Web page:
Abstract: Granular materials consist of an unconsolidated ensemble of solid particles that interact and collide with each other. In engineering and the geosciences a large variety of problems exist where granular materials play a critical role. As a result there is a significant need to develop our understanding of the physical behavior of these materials. In this presentation I will highlight my research on granular materials by focusing on two different topics: booming sand dunes and granular segregation.
“Booming” sand dunes are able to produce a persistent, low-frequency sound that resembles a pure note from a music instrument. The sound has a dominant audible frequency (70 - 105 Hz) and several higher harmonics that may be heard from distances far away. A natural or induced avalanche from a slip face of the booming dune triggers an emission that may last for several minutes. I will introduce our model for the sound propagation in booming dunes and provide validation with quantitative field research done in the Mojave Desert and Death Valley National Park in California, USA.
Segregation is the separation of grains with different size or density due to a variety of physical processes. Intuitively, one may think that size sieving is simply due to the smaller particles falling into the holes between the larger particles. The majority of the existing experimental work is centred on rotating geometries, which have significant limitations and shortcomings when scaling to practical avalanching applications and chute flows. For this part of the presentation, I am outlining the effects of segregation on natural large-scale flows, such as the Blackhawk Slide in California, USA and snow avalanches in Switzerland and I am introducing the fundamental experiments on segregation I am currently running in the laboratory.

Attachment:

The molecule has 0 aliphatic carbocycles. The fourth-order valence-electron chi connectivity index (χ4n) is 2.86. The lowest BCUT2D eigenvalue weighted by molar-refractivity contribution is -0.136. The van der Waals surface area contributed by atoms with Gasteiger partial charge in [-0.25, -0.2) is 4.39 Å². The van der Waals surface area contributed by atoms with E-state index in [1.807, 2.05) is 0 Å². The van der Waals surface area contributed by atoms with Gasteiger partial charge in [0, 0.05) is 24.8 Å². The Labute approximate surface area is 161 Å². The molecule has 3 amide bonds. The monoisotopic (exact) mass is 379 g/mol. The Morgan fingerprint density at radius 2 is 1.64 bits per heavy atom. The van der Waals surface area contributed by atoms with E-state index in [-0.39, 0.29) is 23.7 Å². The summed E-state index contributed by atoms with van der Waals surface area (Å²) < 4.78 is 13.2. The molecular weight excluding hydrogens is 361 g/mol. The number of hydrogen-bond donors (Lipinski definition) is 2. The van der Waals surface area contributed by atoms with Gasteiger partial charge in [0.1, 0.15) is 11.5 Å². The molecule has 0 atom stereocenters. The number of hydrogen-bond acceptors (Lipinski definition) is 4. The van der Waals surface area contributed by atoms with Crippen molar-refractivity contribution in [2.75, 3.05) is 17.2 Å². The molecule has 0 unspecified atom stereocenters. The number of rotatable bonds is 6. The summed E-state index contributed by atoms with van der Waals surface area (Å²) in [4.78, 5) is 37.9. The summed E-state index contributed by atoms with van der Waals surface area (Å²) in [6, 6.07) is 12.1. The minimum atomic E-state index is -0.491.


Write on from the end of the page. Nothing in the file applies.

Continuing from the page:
Biosketch: Dr. Nathalie Vriend currently holds a prestigious NERC postdoctoral research fellowship at the University of Cambridge, UK and moves to an independent Royal Society Research Fellowship in January 2014 at the same institution. Her current research topics include laboratory research on the avalanching and segregation of granular materials and field research on snow avalanches in Switzerland. She finished her PhD in mechanical engineering and geophysics at the California Institute of Technology in Pasadena in 2010, and focused on desert dune migration and wave propagation in sand by researching the mystifying problem of booming sand dunes. Her PhD was awarded with the Centennial Prize for best thesis in Mechanical Engineering.
Home Page: http://www.damtp.cam.ac.uk/user/nv253/
Host: Prof. Eckart Meiburg